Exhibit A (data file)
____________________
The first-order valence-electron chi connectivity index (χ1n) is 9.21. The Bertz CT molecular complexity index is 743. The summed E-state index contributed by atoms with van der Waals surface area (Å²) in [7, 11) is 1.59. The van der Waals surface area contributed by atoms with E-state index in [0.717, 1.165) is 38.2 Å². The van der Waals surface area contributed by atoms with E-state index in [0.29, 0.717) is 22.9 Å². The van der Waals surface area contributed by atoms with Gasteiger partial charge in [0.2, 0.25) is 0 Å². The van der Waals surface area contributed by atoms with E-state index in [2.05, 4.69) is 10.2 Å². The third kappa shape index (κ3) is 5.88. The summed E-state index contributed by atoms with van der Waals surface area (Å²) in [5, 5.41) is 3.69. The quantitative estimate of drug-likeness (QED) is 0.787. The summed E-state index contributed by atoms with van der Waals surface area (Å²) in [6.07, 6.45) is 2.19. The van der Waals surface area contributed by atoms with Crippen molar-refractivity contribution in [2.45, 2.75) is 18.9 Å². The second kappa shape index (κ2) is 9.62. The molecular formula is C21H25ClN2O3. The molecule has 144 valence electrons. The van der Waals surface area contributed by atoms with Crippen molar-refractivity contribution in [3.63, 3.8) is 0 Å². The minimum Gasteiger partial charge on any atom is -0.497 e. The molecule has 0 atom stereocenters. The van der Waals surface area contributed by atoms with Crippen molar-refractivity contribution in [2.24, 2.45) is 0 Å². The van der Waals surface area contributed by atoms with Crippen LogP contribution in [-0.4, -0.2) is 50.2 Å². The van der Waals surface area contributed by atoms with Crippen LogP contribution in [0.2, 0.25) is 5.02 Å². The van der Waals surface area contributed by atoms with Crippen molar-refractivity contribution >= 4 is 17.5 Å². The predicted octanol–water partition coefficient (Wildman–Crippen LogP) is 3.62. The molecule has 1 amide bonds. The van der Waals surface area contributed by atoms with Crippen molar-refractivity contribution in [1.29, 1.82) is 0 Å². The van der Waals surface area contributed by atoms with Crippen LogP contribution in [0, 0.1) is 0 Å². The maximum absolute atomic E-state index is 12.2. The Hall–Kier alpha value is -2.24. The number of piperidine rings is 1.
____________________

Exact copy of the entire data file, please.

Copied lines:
The first-order valence-electron chi connectivity index (χ1n) is 9.21. The Bertz CT molecular complexity index is 743. The summed E-state index contributed by atoms with van der Waals surface area (Å²) in [7, 11) is 1.59. The van der Waals surface area contributed by atoms with E-state index in [0.717, 1.165) is 38.2 Å². The van der Waals surface area contributed by atoms with E-state index in [0.29, 0.717) is 22.9 Å². The van der Waals surface area contributed by atoms with Gasteiger partial charge in [0.2, 0.25) is 0 Å². The van der Waals surface area contributed by atoms with E-state index in [2.05, 4.69) is 10.2 Å². The third kappa shape index (κ3) is 5.88. The summed E-state index contributed by atoms with van der Waals surface area (Å²) in [5, 5.41) is 3.69. The quantitative estimate of drug-likeness (QED) is 0.787. The summed E-state index contributed by atoms with van der Waals surface area (Å²) in [6.07, 6.45) is 2.19. The van der Waals surface area contributed by atoms with Crippen molar-refractivity contribution in [2.45, 2.75) is 18.9 Å². The second kappa shape index (κ2) is 9.62. The molecular formula is C21H25ClN2O3. The molecule has 144 valence electrons. The van der Waals surface area contributed by atoms with Crippen molar-refractivity contribution in [3.63, 3.8) is 0 Å². The minimum Gasteiger partial charge on any atom is -0.497 e. The molecule has 0 atom stereocenters. The van der Waals surface area contributed by atoms with Crippen molar-refractivity contribution in [2.24, 2.45) is 0 Å². The van der Waals surface area contributed by atoms with Crippen LogP contribution in [-0.4, -0.2) is 50.2 Å². The van der Waals surface area contributed by atoms with Crippen LogP contribution in [0.2, 0.25) is 5.02 Å². The van der Waals surface area contributed by atoms with Crippen molar-refractivity contribution >= 4 is 17.5 Å². The predicted octanol–water partition coefficient (Wildman–Crippen LogP) is 3.62. The molecule has 1 amide bonds. The van der Waals surface area contributed by atoms with Crippen molar-refractivity contribution in [1.29, 1.82) is 0 Å². The van der Waals surface area contributed by atoms with Crippen LogP contribution in [0, 0.1) is 0 Å². The maximum absolute atomic E-state index is 12.2. The Hall–Kier alpha value is -2.24. The number of piperidine rings is 1.